Is ours the only universe?
Is ours the only universe? Astronomers Chris Palma and Jane Charlton answer:
Palma: There's a distinction that needs to be made here. When we loosely throw around the term "universe," usually what we mean is the observable universe, what we can see from here on Earth. We know roughly how old the universe is -- the current number is 13.7 billion years. And we know the speed of light. So anything that is within 13.7 billion light years from Earth we can see because light from that object has had enough time to reach us.
Image: Is this all there is? A map of microwave light emitted only 380,000 years after the Big Bang appears to define our universe more precisely than ever before. This all-sky image, produced by the orbiting Wilkinson Microwave Anisotropy Probe, shows a universe composed of 73 percent dark energy, 23 percent cold dark matter, and only 4 percent atoms. Courtesy WMAP Science Team, NASA
How does this horizon -- this spherical region that we can receive light from -- compare to the size of the entire universe?
Charlton: Well, you've defined the observable horizon. Now let's define "universe." I ask my students to do this. I think the best definition we've come up with is the universe is anywhere we could reach, given the ability to travel infinitely fast through space.
The distinction is a hard one for students to grasp. "What's beyond the observable universe?" I ask them. "What's out there? Is there no space and no time? Is there empty space? Or is there 'stuff' in space, like what we see within the observable universe?"
The definite correct answer is "there's stuff in space." We see to the place from which light has had time to reach us. To think that just beyond that point there's no more anything -- that doesn't make any sense.
Palma: So the physical size of the universe, according to this definition, would be infinite, or such a large number that it's essentially infinite.
Charlton: In which case the answer is that there's only one universe. Except ... there's inflation.
In the very early universe, things were different. Material was extremely dense, there was tremendous energy available, all sorts of weird kinds of particles could be created and physical forces didn't act the same as they do today. As time went on, the universe expanded and the energies available became smaller, and the forces started to act differently.
But the first transition was sudden, it wasn't a gradual thing. It was something like a phase transition, like when ice turns to water. And that leads to a phenomenon called inflation, where certain regions of space tap into the energy from this phase transition and expand exponentially, much faster than the speed of light.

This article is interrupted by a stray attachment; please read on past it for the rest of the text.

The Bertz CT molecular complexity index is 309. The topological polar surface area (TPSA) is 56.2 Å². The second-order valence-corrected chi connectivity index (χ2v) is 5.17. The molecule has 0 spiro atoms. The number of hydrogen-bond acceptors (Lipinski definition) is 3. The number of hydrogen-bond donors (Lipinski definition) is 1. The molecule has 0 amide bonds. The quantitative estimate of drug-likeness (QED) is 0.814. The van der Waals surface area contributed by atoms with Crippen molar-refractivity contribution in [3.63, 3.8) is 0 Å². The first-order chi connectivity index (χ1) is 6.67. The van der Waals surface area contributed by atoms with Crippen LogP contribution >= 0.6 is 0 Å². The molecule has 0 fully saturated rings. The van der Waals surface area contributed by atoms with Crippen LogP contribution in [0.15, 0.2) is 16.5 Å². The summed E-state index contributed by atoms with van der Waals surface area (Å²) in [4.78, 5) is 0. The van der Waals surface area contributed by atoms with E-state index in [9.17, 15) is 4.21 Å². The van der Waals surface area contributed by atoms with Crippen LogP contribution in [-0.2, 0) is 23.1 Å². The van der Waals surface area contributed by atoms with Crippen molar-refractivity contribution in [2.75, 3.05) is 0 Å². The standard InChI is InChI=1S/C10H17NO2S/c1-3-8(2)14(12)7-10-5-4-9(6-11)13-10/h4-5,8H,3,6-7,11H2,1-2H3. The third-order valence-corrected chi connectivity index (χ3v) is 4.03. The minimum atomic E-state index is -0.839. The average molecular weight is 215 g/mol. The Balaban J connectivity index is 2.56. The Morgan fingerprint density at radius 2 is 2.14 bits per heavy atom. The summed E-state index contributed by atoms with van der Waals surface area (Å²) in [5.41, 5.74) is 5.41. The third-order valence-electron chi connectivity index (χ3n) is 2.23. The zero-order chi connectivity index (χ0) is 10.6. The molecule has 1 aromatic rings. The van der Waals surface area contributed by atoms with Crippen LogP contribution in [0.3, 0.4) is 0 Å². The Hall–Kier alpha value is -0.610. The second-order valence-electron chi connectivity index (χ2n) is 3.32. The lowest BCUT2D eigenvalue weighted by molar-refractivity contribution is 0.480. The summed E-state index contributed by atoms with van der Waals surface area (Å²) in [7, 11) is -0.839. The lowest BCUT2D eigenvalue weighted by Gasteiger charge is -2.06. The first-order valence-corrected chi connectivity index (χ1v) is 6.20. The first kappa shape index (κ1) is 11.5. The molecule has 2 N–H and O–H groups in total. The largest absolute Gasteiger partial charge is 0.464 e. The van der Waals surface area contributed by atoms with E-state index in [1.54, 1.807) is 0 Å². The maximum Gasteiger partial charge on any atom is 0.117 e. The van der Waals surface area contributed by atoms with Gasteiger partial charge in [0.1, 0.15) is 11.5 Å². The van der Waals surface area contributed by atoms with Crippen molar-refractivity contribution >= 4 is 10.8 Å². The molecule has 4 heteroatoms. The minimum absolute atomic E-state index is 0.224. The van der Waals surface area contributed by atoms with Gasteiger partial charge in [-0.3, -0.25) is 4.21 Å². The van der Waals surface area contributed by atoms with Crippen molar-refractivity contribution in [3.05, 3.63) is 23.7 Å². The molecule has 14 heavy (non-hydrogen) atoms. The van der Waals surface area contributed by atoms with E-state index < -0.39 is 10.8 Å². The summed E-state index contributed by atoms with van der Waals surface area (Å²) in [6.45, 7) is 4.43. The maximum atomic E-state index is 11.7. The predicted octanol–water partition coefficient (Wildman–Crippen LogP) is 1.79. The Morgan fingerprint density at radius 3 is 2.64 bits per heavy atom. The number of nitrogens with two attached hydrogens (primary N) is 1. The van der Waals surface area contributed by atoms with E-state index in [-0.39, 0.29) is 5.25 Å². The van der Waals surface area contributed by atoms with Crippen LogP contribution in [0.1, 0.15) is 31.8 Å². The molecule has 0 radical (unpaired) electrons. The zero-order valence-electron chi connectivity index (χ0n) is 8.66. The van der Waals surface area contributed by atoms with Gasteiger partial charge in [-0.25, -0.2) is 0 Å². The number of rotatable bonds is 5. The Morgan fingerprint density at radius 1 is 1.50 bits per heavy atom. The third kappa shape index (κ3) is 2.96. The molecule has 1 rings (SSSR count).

Palma: Picture blowing up a balloon: You're adding air; you're giving it some energy; it's just expanding linearly. The idea is that there was a time very early on where the universe expanded suddenly, by this enormous factor in an incredibly short period of time. There was an instant where it jumped, and ever since then it's been expanding at a slower rate.
If you can picture this inflation happening once, why can't it happen multiple times? Why couldn't there have been lots of little pocket inflations in different places?
Charlton: And that would leave spaces in between all these balloons that could be stuck in the conditions that existed back when the physical forces were different.
It's a very different kind of space. We couldn't survive there, and we wouldn't see light from there. Almost by definition we couldn't get there, because it's too different.
So the real answer is: We don't know. There could be other universes with very different physical constants. But if there are, life will not exist there, stars will not exist there. Because it takes special conditions to make stars.
Palma: Stars and humans and other life forms in our universe are made out of carbon and oxygen and hydrogen. You can show mathematically that if the nuclear strong force (that holds together the protons and neutrons in an atom's nucleus) was just a little bit weaker, carbon and oxygen atoms wouldn't form at all. None of this would exist. It only takes a small change.
Charlton: As far as I know there's been only one good explanation of how these other universes could have similar physical constants, and that's if black holes spawn other universes. That's something that's talked about, that every star that dies in our universe that is massive enough to collapse infinitely, to just keep collapsing because nothing can stop the collapse, somehow that black hole breaks out into somewhere else -- another universe, that may exist in other dimensions than our usual three dimensions of space and one of time. When that happens there could be a memory of the parent universe, and that might mean similar physical constants.
You need a whole course to answer this question.
Palma: At Penn State, it's called Astro 120.
Soruce: Probing Question, Research/Penn State (By David Pacchioli)